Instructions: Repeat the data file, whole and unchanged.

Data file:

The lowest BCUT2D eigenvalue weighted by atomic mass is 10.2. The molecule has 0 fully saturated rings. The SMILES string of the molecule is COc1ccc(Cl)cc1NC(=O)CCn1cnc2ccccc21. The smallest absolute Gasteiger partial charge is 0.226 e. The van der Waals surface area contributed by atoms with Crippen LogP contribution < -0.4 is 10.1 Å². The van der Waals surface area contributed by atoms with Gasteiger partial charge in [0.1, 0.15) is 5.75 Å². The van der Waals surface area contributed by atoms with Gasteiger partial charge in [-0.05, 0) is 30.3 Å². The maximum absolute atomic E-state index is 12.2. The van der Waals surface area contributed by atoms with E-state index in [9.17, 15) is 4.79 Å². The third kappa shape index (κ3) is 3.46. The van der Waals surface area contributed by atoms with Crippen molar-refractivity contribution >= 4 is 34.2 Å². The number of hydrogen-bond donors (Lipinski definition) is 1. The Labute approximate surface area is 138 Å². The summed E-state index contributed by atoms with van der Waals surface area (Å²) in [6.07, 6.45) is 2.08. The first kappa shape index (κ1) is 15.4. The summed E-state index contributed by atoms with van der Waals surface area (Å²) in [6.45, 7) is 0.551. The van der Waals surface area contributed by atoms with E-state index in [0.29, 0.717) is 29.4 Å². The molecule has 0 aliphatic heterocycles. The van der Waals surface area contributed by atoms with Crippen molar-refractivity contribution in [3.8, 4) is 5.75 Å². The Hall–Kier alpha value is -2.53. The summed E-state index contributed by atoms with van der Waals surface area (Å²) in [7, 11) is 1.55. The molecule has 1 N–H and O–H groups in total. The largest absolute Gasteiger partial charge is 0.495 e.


The lowest BCUT2D eigenvalue weighted by atomic mass is 10.2. The molecule has 0 fully saturated rings. The SMILES string of the molecule is COc1ccc(Cl)cc1NC(=O)CCn1cnc2ccccc21. The smallest absolute Gasteiger partial charge is 0.226 e. The van der Waals surface area contributed by atoms with Crippen LogP contribution < -0.4 is 10.1 Å². The van der Waals surface area contributed by atoms with Gasteiger partial charge in [0.1, 0.15) is 5.75 Å². The van der Waals surface area contributed by atoms with Gasteiger partial charge in [-0.05, 0) is 30.3 Å². The maximum absolute atomic E-state index is 12.2. The van der Waals surface area contributed by atoms with E-state index in [9.17, 15) is 4.79 Å². The third kappa shape index (κ3) is 3.46. The van der Waals surface area contributed by atoms with Crippen molar-refractivity contribution >= 4 is 34.2 Å². The number of hydrogen-bond donors (Lipinski definition) is 1. The Labute approximate surface area is 138 Å². The summed E-state index contributed by atoms with van der Waals surface area (Å²) in [6.07, 6.45) is 2.08. The first kappa shape index (κ1) is 15.4. The summed E-state index contributed by atoms with van der Waals surface area (Å²) in [6.45, 7) is 0.551. The van der Waals surface area contributed by atoms with E-state index in [0.29, 0.717) is 29.4 Å². The molecule has 0 aliphatic heterocycles. The van der Waals surface area contributed by atoms with Crippen molar-refractivity contribution in [3.8, 4) is 5.75 Å². The Hall–Kier alpha value is -2.53. The summed E-state index contributed by atoms with van der Waals surface area (Å²) in [7, 11) is 1.55. The molecule has 1 N–H and O–H groups in total. The largest absolute Gasteiger partial charge is 0.495 e.